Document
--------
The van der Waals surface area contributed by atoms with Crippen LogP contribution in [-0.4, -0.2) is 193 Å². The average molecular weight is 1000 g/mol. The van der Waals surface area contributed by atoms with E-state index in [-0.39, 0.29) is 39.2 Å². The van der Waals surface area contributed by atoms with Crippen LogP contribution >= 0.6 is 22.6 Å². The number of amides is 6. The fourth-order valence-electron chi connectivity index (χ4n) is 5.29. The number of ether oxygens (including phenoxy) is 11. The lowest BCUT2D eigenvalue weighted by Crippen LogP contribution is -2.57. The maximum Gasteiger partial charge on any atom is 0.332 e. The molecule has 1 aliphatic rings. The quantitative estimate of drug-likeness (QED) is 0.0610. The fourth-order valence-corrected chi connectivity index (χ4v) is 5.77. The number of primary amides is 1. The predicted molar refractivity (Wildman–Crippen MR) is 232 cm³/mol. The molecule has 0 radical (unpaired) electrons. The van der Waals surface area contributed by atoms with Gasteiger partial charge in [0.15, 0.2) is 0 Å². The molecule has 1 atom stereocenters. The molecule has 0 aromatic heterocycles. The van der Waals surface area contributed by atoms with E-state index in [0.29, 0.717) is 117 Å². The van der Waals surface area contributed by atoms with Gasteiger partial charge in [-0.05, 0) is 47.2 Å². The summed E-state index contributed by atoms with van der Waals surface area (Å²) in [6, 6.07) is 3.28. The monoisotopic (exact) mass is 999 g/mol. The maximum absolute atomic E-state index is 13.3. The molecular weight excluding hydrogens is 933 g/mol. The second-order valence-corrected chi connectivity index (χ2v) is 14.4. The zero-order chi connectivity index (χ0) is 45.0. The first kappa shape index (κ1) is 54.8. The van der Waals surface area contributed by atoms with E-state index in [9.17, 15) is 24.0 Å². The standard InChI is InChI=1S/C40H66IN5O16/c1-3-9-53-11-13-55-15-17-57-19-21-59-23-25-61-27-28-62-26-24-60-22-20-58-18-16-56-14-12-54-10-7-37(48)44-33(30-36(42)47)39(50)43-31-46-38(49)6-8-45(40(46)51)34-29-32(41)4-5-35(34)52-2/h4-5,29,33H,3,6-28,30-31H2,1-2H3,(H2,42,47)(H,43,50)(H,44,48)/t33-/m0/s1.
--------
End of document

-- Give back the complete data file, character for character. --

The van der Waals surface area contributed by atoms with Crippen LogP contribution in [-0.4, -0.2) is 193 Å². The average molecular weight is 1000 g/mol. The van der Waals surface area contributed by atoms with E-state index in [-0.39, 0.29) is 39.2 Å². The van der Waals surface area contributed by atoms with Crippen LogP contribution >= 0.6 is 22.6 Å². The number of amides is 6. The fourth-order valence-electron chi connectivity index (χ4n) is 5.29. The number of ether oxygens (including phenoxy) is 11. The lowest BCUT2D eigenvalue weighted by Crippen LogP contribution is -2.57. The maximum Gasteiger partial charge on any atom is 0.332 e. The molecule has 1 aliphatic rings. The quantitative estimate of drug-likeness (QED) is 0.0610. The fourth-order valence-corrected chi connectivity index (χ4v) is 5.77. The number of primary amides is 1. The predicted molar refractivity (Wildman–Crippen MR) is 232 cm³/mol. The molecule has 0 radical (unpaired) electrons. The van der Waals surface area contributed by atoms with Gasteiger partial charge in [0.15, 0.2) is 0 Å². The molecule has 1 atom stereocenters. The molecule has 0 aromatic heterocycles. The van der Waals surface area contributed by atoms with E-state index in [0.29, 0.717) is 117 Å². The van der Waals surface area contributed by atoms with Gasteiger partial charge in [-0.05, 0) is 47.2 Å². The summed E-state index contributed by atoms with van der Waals surface area (Å²) in [6, 6.07) is 3.28. The monoisotopic (exact) mass is 999 g/mol. The maximum absolute atomic E-state index is 13.3. The molecular weight excluding hydrogens is 933 g/mol. The second-order valence-corrected chi connectivity index (χ2v) is 14.4. The zero-order chi connectivity index (χ0) is 45.0. The first kappa shape index (κ1) is 54.8. The van der Waals surface area contributed by atoms with E-state index in [9.17, 15) is 24.0 Å². The standard InChI is InChI=1S/C40H66IN5O16/c1-3-9-53-11-13-55-15-17-57-19-21-59-23-25-61-27-28-62-26-24-60-22-20-58-18-16-56-14-12-54-10-7-37(48)44-33(30-36(42)47)39(50)43-31-46-38(49)6-8-45(40(46)51)34-29-32(41)4-5-35(34)52-2/h4-5,29,33H,3,6-28,30-31H2,1-2H3,(H2,42,47)(H,43,50)(H,44,48)/t33-/m0/s1.